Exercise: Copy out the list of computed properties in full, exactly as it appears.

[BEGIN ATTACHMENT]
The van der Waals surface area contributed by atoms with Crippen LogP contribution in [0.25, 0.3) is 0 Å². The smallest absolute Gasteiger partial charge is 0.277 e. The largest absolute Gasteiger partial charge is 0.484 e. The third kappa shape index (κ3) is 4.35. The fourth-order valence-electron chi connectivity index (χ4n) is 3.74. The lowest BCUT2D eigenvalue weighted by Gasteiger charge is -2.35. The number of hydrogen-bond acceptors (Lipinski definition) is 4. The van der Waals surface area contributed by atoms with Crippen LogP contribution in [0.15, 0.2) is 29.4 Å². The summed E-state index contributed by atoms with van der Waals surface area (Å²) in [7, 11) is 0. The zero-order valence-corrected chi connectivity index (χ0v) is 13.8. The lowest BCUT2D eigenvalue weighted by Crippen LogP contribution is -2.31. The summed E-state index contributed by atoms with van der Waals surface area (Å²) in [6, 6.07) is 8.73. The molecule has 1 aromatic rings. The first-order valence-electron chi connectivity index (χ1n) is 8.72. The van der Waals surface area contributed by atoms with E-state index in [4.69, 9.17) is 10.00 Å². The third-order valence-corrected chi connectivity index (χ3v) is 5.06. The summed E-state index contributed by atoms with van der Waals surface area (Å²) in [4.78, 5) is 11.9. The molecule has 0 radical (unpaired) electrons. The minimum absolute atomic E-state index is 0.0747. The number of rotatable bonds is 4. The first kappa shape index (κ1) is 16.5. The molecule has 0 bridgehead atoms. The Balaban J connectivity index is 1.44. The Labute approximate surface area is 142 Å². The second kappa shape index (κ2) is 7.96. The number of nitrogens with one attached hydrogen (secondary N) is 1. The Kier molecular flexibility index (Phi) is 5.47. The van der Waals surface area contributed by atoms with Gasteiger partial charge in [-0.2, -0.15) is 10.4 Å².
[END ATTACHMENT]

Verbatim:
The van der Waals surface area contributed by atoms with Crippen LogP contribution in [0.25, 0.3) is 0 Å². The smallest absolute Gasteiger partial charge is 0.277 e. The largest absolute Gasteiger partial charge is 0.484 e. The third kappa shape index (κ3) is 4.35. The fourth-order valence-electron chi connectivity index (χ4n) is 3.74. The lowest BCUT2D eigenvalue weighted by Gasteiger charge is -2.35. The number of hydrogen-bond acceptors (Lipinski definition) is 4. The van der Waals surface area contributed by atoms with Crippen LogP contribution in [0.15, 0.2) is 29.4 Å². The summed E-state index contributed by atoms with van der Waals surface area (Å²) in [7, 11) is 0. The zero-order valence-corrected chi connectivity index (χ0v) is 13.8. The lowest BCUT2D eigenvalue weighted by Crippen LogP contribution is -2.31. The summed E-state index contributed by atoms with van der Waals surface area (Å²) in [6, 6.07) is 8.73. The molecule has 1 aromatic rings. The first-order valence-electron chi connectivity index (χ1n) is 8.72. The van der Waals surface area contributed by atoms with E-state index in [4.69, 9.17) is 10.00 Å². The third-order valence-corrected chi connectivity index (χ3v) is 5.06. The summed E-state index contributed by atoms with van der Waals surface area (Å²) in [4.78, 5) is 11.9. The molecule has 0 radical (unpaired) electrons. The minimum absolute atomic E-state index is 0.0747. The number of rotatable bonds is 4. The first kappa shape index (κ1) is 16.5. The molecule has 0 bridgehead atoms. The Balaban J connectivity index is 1.44. The Labute approximate surface area is 142 Å². The second kappa shape index (κ2) is 7.96. The number of nitrogens with one attached hydrogen (secondary N) is 1. The Kier molecular flexibility index (Phi) is 5.47. The van der Waals surface area contributed by atoms with Gasteiger partial charge in [-0.2, -0.15) is 10.4 Å².